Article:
4 Feb 2013

Huhne, Clegg and the by-election

Criminal convictions and Liberal politics must spell appalling trouble for the leadership mustn’t they? Maybe, maybe not.

The by-election now triggered in Eastleigh in some ways might hold greater fears for David Cameron than it does for Nick Clegg. Lib Dem strength in Eastleigh is not to be underestimated – the local council is almost a one-party state – see the balance of power here which shows 40 Lib Dem councillors to four Conservatives. I believe two of those Tory councillors are now outside the parliamentary seat as well. If the party selected a prominent local councillor it would surely try to capitalise on what seems to be a popular local council and make it a very (exclusively?) local campaign.

For David Cameron, disgruntled backbenchers will use any ammunition to throw at him and failure to take a seat off the Lib Dems when their national poll rating is flat on the ground will be exploited. David Cameron’s Tory critics will say it is additional evidence that their leader isn’t much of a winner.

For Nick Clegg, a potential headache has disappeared. Chris Huhne in recent weeks had told friends he hoped to resume his frontbench political career if his legal troubles went away.

He’d even told some that he would only accept a cabinet job, nothing below that. Nick Clegg had felt obliged to acknowledge that he had promised Chris Huhne he’d be welcomed back to a big role if his points problem went away. Allies of Nick Clegg acknowledged that he would have to be accommodated and “you couldn’t have him on the backbenches for long” – implying he would make trouble. (Nick Clegg reported his rival leadership campaign to the Lib Dem authorities in the 2007 leadership contest for “smearing”).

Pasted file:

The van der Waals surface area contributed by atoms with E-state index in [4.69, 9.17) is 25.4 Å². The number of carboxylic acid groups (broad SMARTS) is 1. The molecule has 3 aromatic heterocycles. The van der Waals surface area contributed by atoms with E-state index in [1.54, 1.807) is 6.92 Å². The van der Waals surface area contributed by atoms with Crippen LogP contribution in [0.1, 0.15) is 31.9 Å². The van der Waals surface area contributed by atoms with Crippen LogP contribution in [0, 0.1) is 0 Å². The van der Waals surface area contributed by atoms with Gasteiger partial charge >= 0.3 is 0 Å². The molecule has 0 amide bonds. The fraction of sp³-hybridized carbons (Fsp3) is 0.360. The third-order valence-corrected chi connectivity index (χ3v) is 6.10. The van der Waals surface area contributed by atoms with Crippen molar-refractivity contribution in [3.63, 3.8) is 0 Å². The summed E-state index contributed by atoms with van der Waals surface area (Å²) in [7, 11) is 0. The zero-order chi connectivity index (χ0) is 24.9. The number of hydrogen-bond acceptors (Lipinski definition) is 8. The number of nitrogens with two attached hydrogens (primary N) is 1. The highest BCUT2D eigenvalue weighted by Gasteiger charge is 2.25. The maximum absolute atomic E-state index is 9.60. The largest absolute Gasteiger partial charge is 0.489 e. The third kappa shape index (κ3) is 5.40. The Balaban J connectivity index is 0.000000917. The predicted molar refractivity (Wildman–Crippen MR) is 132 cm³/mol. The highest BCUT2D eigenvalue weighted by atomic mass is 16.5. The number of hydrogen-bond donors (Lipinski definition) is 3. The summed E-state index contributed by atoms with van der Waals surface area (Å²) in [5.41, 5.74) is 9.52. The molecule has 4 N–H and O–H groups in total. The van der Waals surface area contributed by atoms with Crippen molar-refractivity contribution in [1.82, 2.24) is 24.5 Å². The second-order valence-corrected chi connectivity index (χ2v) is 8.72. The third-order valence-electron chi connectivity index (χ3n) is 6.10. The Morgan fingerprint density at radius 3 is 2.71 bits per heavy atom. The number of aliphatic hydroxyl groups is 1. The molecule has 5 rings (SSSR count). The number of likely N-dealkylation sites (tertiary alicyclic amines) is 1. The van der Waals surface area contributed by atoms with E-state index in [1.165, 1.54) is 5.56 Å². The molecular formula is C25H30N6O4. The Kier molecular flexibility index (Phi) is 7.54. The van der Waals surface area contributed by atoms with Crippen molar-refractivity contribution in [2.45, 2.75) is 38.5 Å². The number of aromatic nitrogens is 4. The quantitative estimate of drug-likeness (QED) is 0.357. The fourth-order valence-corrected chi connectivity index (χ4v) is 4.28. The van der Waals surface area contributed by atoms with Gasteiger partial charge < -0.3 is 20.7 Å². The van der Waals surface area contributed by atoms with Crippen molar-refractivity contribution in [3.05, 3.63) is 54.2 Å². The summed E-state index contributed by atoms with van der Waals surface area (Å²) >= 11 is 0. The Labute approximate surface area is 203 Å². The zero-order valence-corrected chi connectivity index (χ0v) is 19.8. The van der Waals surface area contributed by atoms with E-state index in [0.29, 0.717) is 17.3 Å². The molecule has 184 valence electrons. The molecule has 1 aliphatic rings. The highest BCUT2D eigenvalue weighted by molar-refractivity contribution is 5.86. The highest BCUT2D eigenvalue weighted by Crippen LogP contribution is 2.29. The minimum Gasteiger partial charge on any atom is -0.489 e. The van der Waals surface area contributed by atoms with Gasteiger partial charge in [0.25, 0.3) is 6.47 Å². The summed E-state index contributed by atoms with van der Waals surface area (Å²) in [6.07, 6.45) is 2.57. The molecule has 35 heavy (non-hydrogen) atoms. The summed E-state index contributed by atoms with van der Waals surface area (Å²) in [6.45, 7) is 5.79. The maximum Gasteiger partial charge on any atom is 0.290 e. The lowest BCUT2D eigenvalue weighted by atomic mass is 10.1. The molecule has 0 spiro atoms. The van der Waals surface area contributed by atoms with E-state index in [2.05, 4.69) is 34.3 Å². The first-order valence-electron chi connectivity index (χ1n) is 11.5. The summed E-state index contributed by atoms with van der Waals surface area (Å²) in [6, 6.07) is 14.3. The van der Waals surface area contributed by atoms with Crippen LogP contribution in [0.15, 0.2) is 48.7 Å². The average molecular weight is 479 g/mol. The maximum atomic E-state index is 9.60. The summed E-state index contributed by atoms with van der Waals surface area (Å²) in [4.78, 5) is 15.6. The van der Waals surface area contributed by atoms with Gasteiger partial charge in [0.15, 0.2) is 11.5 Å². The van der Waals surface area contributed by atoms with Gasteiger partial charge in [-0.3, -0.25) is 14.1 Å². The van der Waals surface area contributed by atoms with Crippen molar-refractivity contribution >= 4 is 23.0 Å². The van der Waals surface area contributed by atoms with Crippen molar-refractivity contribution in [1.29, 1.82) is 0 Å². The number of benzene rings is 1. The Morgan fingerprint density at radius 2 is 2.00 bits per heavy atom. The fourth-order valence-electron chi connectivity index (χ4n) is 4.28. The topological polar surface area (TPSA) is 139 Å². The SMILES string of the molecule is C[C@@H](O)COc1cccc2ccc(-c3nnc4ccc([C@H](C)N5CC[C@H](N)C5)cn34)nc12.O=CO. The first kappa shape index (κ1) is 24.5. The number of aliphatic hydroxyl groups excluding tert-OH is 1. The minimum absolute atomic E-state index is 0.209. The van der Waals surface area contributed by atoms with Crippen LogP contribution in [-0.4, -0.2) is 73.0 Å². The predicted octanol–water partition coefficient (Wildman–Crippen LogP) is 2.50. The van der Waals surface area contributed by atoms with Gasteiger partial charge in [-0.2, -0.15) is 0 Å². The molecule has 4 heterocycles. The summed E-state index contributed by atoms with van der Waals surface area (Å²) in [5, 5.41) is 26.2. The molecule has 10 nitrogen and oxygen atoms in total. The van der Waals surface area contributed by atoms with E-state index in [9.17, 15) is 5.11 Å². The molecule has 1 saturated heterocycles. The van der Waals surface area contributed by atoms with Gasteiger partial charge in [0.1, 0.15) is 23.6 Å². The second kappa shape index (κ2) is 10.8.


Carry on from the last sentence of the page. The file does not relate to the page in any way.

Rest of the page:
Even if the point issue had gone away it was hard to see how Chris Huhne would manage to mount a leadership challenge against Nick Clegg (it would’ve been his third tilt at the job) but his presence, his confidence, his sharp tongue and readiness to deploy it would’ve been a smouldering presence on the backbenches for as long as he sat there and I suspect there will be some around Nick Clegg who have distinctly divided thoughts at today’s news.

Chris Huhne phoned Nick Clegg last night to tell him he’d decided to change his plea and resign his seat. Nick Clegg is said to have been “saddened” and “shocked.”

Just to complicate matters, UKIP leader Nigel Farage is telling folk he’s “mulling over” whether to stand at Eastleigh.

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